A Solution for the Future By Danny Takao

Change is not easy, especially in the greenhouse industry. But taking a look at the materials used to grow your plants is the perfect starting point.

As growers, we have many day-to-day activities that must be taken care of, so we don’t always look at longer term projections. One of the greatest issues our
industry faces is the vehicles we use to present and grow our plants in: the plastic pot.

It all started back in the 1960s when the vehicles used then were steel cans and clay pots. The plastic pots were cheaper and more convenient to use. They could be stacked and didn’t break when handled; it didn’t take long for our industry to shift full on into using them.

Present day 2019, almost 60 years later we are seeing the repercussion and damage of the environment of using so much plastic products in our society.

Those of us in the nursery and greenhouse industries have always considered ourselves the “green industry,” but in reality we know that is not the case. We create lots of waste streams with our products, most of which will not be recycled. It is estimated of all the plastics we buy our products in, 90% will end up in the landfill or our oceans. That’s including all the plastic pots we grow our plants in.

WHERE TO NOW?

We are at the crossroads on how we move forward to address this challenge. I’ve been working with Ellepot USA to help them develop large ellepots for the four segments where plants are sold through: landscapers, retailers, agriculture and recently the cannabis segment.

A few leading nurseries such as Sierra Gold and Sunridge Nursery have already addressed the plastic pot issue by not shipping the trees or vines in pots. Their technique of shipping just the plants in the ellepots serves multiple purposes:

1. Trays don’t leave the nursery to get lost, damaged or contaminated and can be reused up to 15 years depending on the tray design.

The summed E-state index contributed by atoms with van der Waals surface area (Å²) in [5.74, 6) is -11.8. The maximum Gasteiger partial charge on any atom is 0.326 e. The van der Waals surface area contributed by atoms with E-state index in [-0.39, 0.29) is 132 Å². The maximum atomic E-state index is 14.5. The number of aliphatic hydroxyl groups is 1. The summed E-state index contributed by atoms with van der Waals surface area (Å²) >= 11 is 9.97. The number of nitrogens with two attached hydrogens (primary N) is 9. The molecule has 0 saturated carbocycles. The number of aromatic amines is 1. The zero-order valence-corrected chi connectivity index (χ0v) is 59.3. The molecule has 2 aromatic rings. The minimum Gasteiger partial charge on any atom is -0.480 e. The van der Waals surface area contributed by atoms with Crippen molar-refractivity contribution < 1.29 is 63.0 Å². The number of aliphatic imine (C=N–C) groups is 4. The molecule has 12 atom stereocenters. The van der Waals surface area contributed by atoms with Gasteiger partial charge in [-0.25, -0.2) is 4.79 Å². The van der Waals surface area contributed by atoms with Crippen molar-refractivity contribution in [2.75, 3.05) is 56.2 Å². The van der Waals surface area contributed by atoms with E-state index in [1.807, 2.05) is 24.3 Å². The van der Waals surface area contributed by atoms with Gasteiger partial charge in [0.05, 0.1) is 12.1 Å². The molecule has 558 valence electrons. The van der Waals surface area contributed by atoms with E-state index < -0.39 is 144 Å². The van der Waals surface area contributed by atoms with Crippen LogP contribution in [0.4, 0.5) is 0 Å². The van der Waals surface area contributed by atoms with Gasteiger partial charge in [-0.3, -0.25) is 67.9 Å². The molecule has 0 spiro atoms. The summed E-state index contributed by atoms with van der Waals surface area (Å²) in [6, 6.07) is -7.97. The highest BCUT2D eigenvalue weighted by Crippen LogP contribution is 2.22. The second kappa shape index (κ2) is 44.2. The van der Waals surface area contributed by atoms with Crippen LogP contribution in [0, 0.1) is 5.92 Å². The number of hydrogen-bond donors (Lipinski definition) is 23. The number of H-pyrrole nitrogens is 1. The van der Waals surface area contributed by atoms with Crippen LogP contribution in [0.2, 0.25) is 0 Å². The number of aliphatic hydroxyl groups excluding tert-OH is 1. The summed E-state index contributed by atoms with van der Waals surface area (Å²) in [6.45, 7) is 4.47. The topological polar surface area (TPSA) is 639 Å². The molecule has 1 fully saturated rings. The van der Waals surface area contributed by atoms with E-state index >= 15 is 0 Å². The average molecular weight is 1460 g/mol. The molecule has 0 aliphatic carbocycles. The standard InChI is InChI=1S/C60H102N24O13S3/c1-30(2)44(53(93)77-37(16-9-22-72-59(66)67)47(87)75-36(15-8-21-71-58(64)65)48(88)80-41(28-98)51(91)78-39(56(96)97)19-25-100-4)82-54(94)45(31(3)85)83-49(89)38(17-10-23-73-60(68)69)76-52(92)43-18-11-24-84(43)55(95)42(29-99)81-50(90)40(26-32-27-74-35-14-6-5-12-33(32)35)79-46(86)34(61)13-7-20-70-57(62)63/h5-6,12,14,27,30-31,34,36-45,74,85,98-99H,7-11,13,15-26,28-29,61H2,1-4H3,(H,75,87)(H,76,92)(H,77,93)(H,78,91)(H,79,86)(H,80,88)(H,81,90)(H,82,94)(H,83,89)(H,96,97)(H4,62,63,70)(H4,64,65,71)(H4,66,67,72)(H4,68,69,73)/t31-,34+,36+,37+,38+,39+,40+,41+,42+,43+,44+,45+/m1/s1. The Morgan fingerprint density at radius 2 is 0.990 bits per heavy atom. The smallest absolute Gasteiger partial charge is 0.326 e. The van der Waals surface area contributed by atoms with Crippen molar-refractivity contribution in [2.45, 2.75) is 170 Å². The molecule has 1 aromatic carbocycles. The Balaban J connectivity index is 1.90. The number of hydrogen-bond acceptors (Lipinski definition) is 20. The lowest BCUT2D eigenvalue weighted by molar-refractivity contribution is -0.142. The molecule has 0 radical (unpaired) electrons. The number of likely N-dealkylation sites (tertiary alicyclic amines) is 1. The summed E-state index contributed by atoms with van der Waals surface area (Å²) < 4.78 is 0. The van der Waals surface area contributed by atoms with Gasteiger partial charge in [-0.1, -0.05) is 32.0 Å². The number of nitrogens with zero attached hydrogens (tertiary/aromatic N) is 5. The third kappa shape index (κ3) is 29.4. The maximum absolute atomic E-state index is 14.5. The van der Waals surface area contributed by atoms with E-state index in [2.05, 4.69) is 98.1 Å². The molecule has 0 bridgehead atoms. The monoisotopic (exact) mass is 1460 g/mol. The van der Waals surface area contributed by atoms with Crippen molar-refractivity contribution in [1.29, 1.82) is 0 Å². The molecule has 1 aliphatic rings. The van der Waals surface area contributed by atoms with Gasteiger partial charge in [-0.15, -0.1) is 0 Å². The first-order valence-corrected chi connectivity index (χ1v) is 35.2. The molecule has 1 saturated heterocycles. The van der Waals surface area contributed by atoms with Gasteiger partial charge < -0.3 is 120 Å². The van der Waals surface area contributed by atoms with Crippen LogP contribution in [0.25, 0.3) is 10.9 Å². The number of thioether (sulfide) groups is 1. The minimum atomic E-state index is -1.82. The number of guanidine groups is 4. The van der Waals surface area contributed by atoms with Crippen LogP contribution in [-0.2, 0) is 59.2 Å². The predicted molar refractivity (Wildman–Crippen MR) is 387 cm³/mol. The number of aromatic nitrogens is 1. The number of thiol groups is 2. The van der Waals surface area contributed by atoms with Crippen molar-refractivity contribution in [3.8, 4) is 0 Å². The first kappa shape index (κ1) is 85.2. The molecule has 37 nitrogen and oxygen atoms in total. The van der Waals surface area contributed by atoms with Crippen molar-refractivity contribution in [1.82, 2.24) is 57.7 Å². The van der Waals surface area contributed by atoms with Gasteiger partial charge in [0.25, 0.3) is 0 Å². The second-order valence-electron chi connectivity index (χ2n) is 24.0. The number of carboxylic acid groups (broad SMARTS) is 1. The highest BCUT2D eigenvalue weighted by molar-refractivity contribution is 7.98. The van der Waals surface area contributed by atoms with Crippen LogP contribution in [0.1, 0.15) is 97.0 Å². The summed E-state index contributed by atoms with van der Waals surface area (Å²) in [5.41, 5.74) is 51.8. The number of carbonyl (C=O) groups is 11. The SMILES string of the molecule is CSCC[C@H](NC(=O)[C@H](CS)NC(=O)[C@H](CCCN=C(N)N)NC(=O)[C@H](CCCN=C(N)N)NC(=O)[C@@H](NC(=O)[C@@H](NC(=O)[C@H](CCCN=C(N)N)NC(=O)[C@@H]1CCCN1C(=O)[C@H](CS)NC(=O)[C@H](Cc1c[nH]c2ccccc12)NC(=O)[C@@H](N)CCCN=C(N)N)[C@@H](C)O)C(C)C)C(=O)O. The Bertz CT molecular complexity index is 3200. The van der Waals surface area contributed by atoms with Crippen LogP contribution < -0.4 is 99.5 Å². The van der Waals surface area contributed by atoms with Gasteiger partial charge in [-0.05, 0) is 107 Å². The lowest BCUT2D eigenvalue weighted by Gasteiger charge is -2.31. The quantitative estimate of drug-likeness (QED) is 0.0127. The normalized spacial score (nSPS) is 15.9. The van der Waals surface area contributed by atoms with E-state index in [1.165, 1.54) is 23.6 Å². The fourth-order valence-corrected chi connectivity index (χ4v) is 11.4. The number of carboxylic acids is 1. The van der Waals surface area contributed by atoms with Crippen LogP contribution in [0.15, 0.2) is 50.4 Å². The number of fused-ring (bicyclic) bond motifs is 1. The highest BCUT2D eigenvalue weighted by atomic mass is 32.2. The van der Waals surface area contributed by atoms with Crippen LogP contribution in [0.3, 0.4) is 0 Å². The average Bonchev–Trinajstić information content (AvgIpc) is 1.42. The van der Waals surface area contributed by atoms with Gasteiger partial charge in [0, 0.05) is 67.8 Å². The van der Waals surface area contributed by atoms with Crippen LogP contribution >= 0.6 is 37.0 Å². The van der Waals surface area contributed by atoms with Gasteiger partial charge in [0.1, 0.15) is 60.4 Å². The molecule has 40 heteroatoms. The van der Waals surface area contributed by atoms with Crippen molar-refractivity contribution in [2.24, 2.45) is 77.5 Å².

2. Drivers don’t have to return to the farms to pick up pots, eliminating driver time and fuel.
3. The contractor who plants the trees or vines doesn’t have to dislodge the plants from the plastic pots, avoiding root damage, but more importantly saving time on transplanting — as much as 10% along with no cleanup of pots afterward. This savings alone can add up to hundreds of thousands of dollars in labor savings. Another benefit to the ellepots is fewer losses in the field due to better roots structure. Have you ever calculated the cost of replanting liners in your operation?

The large ellepots that were originally designed for the agriculture industry could be used in the ornamental industry. Benefits include better root systems, better transplanting for the consumer, smaller hole to plant in and the reduction of plastic pots to dispose of. Through trials we’ve found we can create a better root system with a smaller diameter plant, saving the grower up to 20% less media along with putting 20% more product on the trucks during shipping.

Another area Ellepot USA and Proptek are working on is the movement of people to the plants — or I should say “Plants to the People.” In doing a cost analysis based on our future California minimum wage of $15 an hour along with taxes and workers’ compensation insurance, the true cost per hour raises to $18.60 or 31 cents per every minute. Depending on how many employees you have, those minutes of people walking back and forth to the job can add up substantially. Remember each minute is costing you 31 cents.

Ellepot USA and Proptek are designing systems where the trays can be moved by forklifts and carry multiple plants with one single forklift operator. It’s not new technology, but based on the systems developed in Europe. So instead of handling one tray of large ellepots one by one, a forklift operator can move up to 24 trays at one time. Though the initial cost to set up seems high, do a job/time analysis and see how much time each job takes and multiple that by 31 cents. It will be shocking.

Within the agriculture, landscape and cannabis segments the presentation is not an issue. They don’t care about seeing the paper, but at retail we are working on making the large ellepot a little more visually appealing. We have come up with a wrap with graphics that can last for a few weeks under retail conditions. This presentation is a reduction of 96% less plastic than a plastic pot.

I know it’s not easy to change but, just like hybrid cars that were introduced 20 years ago, the time to think about change is now. We are reaching a tipping point in the way we have done things and we must now think about trying to create the lowest impact while growing and selling our plants.



Danny Takao

Danny Takao is president of Takao Nursery and consultant with Ellepot USA. He can be reached at [email protected]



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